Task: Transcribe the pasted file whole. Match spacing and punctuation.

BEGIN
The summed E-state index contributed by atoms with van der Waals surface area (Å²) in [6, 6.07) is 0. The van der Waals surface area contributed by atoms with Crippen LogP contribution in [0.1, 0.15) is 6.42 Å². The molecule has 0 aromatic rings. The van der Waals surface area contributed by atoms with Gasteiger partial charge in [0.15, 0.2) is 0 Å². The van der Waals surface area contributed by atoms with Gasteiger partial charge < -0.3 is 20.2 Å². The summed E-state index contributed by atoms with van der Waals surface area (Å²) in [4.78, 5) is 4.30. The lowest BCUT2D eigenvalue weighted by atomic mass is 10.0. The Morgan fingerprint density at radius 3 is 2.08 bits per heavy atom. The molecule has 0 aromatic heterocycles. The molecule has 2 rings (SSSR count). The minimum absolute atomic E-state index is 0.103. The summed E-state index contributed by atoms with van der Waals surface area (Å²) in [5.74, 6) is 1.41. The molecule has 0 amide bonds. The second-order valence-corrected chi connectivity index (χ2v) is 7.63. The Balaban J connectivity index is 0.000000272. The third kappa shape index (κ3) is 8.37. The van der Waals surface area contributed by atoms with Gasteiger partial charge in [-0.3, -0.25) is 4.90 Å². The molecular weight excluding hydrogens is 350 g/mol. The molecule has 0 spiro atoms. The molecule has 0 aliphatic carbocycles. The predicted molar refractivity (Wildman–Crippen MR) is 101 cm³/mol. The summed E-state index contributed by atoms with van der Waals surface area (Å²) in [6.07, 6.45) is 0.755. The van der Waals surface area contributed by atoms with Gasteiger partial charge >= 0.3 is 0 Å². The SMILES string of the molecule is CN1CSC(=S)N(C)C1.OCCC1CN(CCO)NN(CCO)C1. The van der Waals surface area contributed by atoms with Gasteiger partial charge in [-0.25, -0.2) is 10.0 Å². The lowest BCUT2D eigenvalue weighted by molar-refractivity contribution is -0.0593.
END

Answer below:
The summed E-state index contributed by atoms with van der Waals surface area (Å²) in [6, 6.07) is 0. The van der Waals surface area contributed by atoms with Crippen LogP contribution in [0.1, 0.15) is 6.42 Å². The molecule has 0 aromatic rings. The van der Waals surface area contributed by atoms with Gasteiger partial charge in [0.15, 0.2) is 0 Å². The van der Waals surface area contributed by atoms with Gasteiger partial charge < -0.3 is 20.2 Å². The summed E-state index contributed by atoms with van der Waals surface area (Å²) in [4.78, 5) is 4.30. The lowest BCUT2D eigenvalue weighted by atomic mass is 10.0. The Morgan fingerprint density at radius 3 is 2.08 bits per heavy atom. The molecule has 0 aromatic heterocycles. The molecule has 2 rings (SSSR count). The minimum absolute atomic E-state index is 0.103. The summed E-state index contributed by atoms with van der Waals surface area (Å²) in [5.74, 6) is 1.41. The molecule has 0 amide bonds. The second-order valence-corrected chi connectivity index (χ2v) is 7.63. The Balaban J connectivity index is 0.000000272. The third kappa shape index (κ3) is 8.37. The van der Waals surface area contributed by atoms with Gasteiger partial charge in [-0.3, -0.25) is 4.90 Å². The molecular weight excluding hydrogens is 350 g/mol. The molecule has 0 spiro atoms. The molecule has 0 aliphatic carbocycles. The predicted molar refractivity (Wildman–Crippen MR) is 101 cm³/mol. The summed E-state index contributed by atoms with van der Waals surface area (Å²) in [6.07, 6.45) is 0.755. The van der Waals surface area contributed by atoms with Gasteiger partial charge >= 0.3 is 0 Å². The SMILES string of the molecule is CN1CSC(=S)N(C)C1.OCCC1CN(CCO)NN(CCO)C1. The van der Waals surface area contributed by atoms with Gasteiger partial charge in [-0.25, -0.2) is 10.0 Å². The lowest BCUT2D eigenvalue weighted by molar-refractivity contribution is -0.0593.